The Plight of Kuchingoro IDPS

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The United Nations High Commissioner for Refugees (UNHCR) defined Internally Displaced Persons (IDPs) to be “persons or groups of persons who have been forced to flee, or leave, their homes or places of habitual residence as a result of armed conflict, internal strife, and habitual violations of human rights, as well as natural or man-made disasters involving one or more of these elements, and who have not crossed an internationally recognized state border”.

Due to the incessant conflicts and attacks faced by many in the different states of Nigeria, there has been loss of lives and properties.
A large number of Nigerians today are displaced with no proper shelters over their heads. Many displaced persons in their thousands are living in abysmal poverty and despair. Displacement is therefore a form of negative social change. It is an unplanned sudden movement of people seeking protection from violence. Internally displaced persons were forcefully driven from their natural or original place of residence or homes through violence. IDPs are forced to leave their homes or they are maimed or killed while their properties are destroyed and their economic sources of livelihood decimated.

IDP camps are set up by the government to ensure that IDPs have secured places to stay in the interim. The camps are temporary shelters to provide initial relief for the victims of the displacement. One of such camps set up or recognized by the government is the Kuchingoro IDP camp close to the Games Village, Abuja. On my visit to the camp, I made some notable but pathetic discoveries.

With a population of 4500 persons, the Kuchingoro IDPs are a mix of persons from Bauchi, Plateau, Adamawa, and over 90% from Borno State. Unfortunately, the population of IDPs does not entirely consist of Nigerians alone; some of them are from Cameroon. However, this might not augur well for the future of the country. It seems to me that the foreigners might not have been profiled properly; this itself portends another security problem in the waiting.
Another noteworthy concern is the dehumanizing condition of the IDPs. The IDPs had migrated to the camp since 2014; however the concern of the government towards them was visible only during the first year. They depended more on humanitarian assistance – from Faith Based Organizations (FBOs), Non-Governmental Organizations (NGOs) and well-meaning individuals.

In line with the above, there is little or no provision for social amenities like medical facilities, power and water supply, and educational facilities at least for their wards. The children at the camp are being denied proper education. Although an educational structure “Nos Vies on Partage School” has been set up, the school operates with minimal educational resources and unprofessional teachers who are volunteers. On the path of the youths, life becomes unbearable, they therefore engage in wayward things such as drug abuse and related vices.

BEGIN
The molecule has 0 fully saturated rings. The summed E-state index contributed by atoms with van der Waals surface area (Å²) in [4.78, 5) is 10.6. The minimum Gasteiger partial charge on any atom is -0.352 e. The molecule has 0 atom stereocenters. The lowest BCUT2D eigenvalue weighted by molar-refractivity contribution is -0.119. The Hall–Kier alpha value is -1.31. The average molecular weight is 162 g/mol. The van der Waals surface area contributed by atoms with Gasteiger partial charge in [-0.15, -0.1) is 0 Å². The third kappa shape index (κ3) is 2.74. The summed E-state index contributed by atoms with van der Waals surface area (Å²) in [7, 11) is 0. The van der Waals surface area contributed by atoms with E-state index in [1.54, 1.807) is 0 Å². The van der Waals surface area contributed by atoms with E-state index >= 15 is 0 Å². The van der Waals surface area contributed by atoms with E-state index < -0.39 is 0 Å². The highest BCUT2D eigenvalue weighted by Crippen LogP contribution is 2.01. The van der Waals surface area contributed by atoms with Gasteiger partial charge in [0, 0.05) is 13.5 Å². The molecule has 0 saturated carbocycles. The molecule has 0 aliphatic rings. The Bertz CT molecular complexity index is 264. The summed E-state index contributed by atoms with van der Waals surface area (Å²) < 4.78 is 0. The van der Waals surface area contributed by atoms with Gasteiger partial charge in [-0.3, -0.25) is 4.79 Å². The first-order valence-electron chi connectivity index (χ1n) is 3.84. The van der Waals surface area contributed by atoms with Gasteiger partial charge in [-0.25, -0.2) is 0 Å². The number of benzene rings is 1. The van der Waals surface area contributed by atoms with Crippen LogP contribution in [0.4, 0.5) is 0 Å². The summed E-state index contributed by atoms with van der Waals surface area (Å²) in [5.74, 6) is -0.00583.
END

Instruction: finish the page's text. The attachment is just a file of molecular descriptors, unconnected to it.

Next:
Ironically, the IDP camp has become a permanent place of tension, strain, vulnerability to diseases, acute malnutrition, and general endangerment rather than a place of temporary succour and relief.

Facilities at the camp are poorly built, mostly wooden with smell that chokes; the entire environment makes them vulnerable to countless number of diseases. Malaria, bacterial infections and transmissible diseases, are common; their psychological and mental health are at stake. Medical personnel who are mostly volunteers are few and not always available. Worse still is that pregnant women at the camp can hardly access ante-natal and post-natal services. Many of them are eager to go back to their states and communities because of the unbearable situation of the camp. But they are not certain of the safety of their ancestral homes. Majority of the inhabitants of the camp are women and children. They have no means of livelihood.

However, there is still hope for a better future. I recommend, therefore, that the government takes a holistic view of these challenges. They should look into the general well-being of the IDPs and ensure the provision of basic social amenities like potable water, food, electricity, amongst others. Attention should be given greatly towards education of the children. Proper educational facilities and professional teachers should be provided for the children. The government should provide capital for women to start -up businesses. Lastly, profiling IDPs in the camps is an essential action the government should carry out to address future security challenges.

This would provide adequate data of the identity of every displaced person resident in the camp, including the non-Nigerians. In conclusion, government must ensure that IDP camps are temporary development not a permanent one as the case now. Adequate conflict prevention, management and resolution should be put in place to address violent conflict issues so as to return peace to troubled areas and allow IDPs return to their communities and homes in good time. All stakeholders should work assiduously towards ensuring the safe return of IDPs to their respective homes and communities.
–––Mujong Rachel Humwapwa is a serving corps member at the Institute for Peace and Conflict Resolution, Abuja